These past few weeks have been rather busy here at HowGood. We moved into a brand new office and have had our hands full putting together new furniture (why does Ikea furniture come in a million pieces?!), stocking office supplies, figuring out our new phone system, and of course investigating all the near-by coffee options in our new neighborhood.
So, it was with a sigh of relief and a sense of having earned it that we headed out on a HowGood field trip last night. Michael Pollan, guru of the food movement, was speaking at the 92nd Street Y and we couldn’t pass that up. For the uninitiated, Mr. Pollan has been writing about our environment and food culture for the past twenty-five years. He is one of those rare talents that can take complex and incredibly important issues and make them accessible and palatable in written form; he manages to accomplish this without watering down his content. I was thrilled to discover that Mr. Pollan achieves the same with his public speaking.
The appearance was a part of a tour promoting “Cooked,” his most recent book that delves into the history of cooking and brings said history into his own, modern kitchen. One of my favorite bits of “Cooked” and a passage that he shared with us last night tells the story of a cheese-making microbiologist nun who performs an experiment on the vessel she used in her cheese production. Traditionally, her particular variety of cheese was made in wooden barrels. A health inspector informed her that in order for her production to be up to code, she’d need to use stainless steel instead because it would be more sanitary. So, she put his belief to the test. She created one batch in her traditional wood and one in stainless steel and then inoculated both with E. coli. She then tested each batch a few hours later. The batch in steel was absolutely riddled with E. coli but the one in the wooden barrel was almost free of it. She found that the “good bacteria” - lactobacilli had created an environment where the E. coli could not survive. Those wooden barrels were doing good work by housing that bacteria deep within their grain and protecting cheese consumers from disease - something that is lost when we shift to “cleaner” stainless steel.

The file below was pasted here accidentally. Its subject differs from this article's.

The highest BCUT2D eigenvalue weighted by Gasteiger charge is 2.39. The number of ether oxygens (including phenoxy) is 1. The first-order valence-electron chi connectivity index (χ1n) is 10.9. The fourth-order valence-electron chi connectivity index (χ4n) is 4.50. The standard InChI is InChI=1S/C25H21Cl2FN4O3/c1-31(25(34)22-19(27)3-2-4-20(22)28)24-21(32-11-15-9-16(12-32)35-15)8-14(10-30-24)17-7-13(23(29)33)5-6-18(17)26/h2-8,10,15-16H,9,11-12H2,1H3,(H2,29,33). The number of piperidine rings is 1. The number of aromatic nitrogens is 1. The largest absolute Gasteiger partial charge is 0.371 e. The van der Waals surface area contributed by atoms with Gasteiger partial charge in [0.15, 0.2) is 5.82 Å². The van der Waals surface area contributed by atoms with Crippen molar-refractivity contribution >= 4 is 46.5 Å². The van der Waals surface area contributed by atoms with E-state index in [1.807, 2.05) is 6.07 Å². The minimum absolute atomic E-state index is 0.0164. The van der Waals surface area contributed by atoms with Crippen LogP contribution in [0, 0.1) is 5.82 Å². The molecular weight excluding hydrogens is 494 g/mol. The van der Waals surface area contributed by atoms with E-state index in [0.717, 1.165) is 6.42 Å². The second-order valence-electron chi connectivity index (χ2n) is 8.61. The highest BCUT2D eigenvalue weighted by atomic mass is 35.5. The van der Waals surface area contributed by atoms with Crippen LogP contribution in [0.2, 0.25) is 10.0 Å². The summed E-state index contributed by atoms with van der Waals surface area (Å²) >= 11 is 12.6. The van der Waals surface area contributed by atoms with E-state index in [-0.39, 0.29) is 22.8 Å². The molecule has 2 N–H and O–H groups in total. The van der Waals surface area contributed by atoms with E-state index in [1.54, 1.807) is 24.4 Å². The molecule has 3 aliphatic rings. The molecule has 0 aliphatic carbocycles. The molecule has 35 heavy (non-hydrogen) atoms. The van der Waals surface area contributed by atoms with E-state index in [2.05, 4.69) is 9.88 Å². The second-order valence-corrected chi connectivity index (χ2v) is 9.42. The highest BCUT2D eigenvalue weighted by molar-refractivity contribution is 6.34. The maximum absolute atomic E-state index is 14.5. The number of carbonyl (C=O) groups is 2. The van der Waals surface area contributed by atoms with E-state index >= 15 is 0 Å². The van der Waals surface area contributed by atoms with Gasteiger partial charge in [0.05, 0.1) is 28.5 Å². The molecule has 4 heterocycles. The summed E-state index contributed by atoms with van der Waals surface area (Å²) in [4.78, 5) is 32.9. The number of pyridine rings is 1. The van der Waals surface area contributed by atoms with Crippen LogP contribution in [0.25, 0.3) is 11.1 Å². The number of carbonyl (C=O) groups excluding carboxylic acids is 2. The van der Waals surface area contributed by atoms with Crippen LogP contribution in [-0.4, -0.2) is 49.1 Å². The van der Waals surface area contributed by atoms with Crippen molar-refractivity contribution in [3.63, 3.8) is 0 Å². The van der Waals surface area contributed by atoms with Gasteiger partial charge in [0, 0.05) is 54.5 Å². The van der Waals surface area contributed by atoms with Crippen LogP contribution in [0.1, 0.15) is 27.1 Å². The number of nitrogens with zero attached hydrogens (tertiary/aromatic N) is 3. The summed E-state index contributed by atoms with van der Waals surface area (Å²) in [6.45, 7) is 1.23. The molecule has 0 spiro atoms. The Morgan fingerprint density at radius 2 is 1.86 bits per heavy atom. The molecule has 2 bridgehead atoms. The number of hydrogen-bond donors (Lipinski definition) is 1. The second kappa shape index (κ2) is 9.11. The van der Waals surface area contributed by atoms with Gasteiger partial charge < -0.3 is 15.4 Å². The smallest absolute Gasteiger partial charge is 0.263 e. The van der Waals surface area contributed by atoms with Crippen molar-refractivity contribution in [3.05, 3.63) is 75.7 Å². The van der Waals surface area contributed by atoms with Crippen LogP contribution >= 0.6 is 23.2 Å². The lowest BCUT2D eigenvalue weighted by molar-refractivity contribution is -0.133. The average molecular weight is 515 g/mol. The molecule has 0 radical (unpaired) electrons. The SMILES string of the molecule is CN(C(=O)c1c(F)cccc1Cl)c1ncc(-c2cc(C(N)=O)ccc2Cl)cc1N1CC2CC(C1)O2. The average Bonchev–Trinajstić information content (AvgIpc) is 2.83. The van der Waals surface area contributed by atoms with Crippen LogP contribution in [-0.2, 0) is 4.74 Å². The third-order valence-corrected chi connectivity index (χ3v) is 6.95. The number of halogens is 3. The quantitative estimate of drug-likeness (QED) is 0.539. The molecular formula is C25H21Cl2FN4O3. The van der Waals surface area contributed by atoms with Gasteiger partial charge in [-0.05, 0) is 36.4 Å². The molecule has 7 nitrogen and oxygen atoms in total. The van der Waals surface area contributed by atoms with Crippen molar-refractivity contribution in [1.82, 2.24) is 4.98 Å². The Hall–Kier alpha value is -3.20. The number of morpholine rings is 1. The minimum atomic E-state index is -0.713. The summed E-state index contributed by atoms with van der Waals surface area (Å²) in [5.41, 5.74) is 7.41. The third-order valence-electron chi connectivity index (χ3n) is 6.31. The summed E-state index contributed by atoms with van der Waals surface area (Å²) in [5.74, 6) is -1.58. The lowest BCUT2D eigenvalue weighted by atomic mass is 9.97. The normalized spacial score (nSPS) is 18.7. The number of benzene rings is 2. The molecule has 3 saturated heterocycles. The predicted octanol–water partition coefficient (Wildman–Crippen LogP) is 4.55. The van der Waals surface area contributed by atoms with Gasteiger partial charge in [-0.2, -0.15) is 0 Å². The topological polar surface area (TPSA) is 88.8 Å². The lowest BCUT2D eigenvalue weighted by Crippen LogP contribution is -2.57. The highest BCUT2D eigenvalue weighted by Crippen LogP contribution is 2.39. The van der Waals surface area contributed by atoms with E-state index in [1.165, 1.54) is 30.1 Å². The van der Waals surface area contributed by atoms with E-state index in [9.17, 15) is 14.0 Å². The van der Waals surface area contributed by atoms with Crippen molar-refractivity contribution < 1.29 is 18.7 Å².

This captures one of the major lessons that Michael Pollan teaches in his writing: when we change the way that we produce our food, we often end up with consequences for that food and the people who eat it that we don’t anticipate. Considering the full scope of how a food item is grown or produced is difficult to do, but essential if we want to avoid negative consequences of bad or ill-informed practices.
If you want to hear more of Mr. Pollan’s thoughts, and I encourage you to because he’s awesome, you should check out his website. I’m particularly fond of this article about the bacteria who seek residence on and within our bodies (gives a whole new meaning to living off the land). It’s amazing how something so small can be so impactful.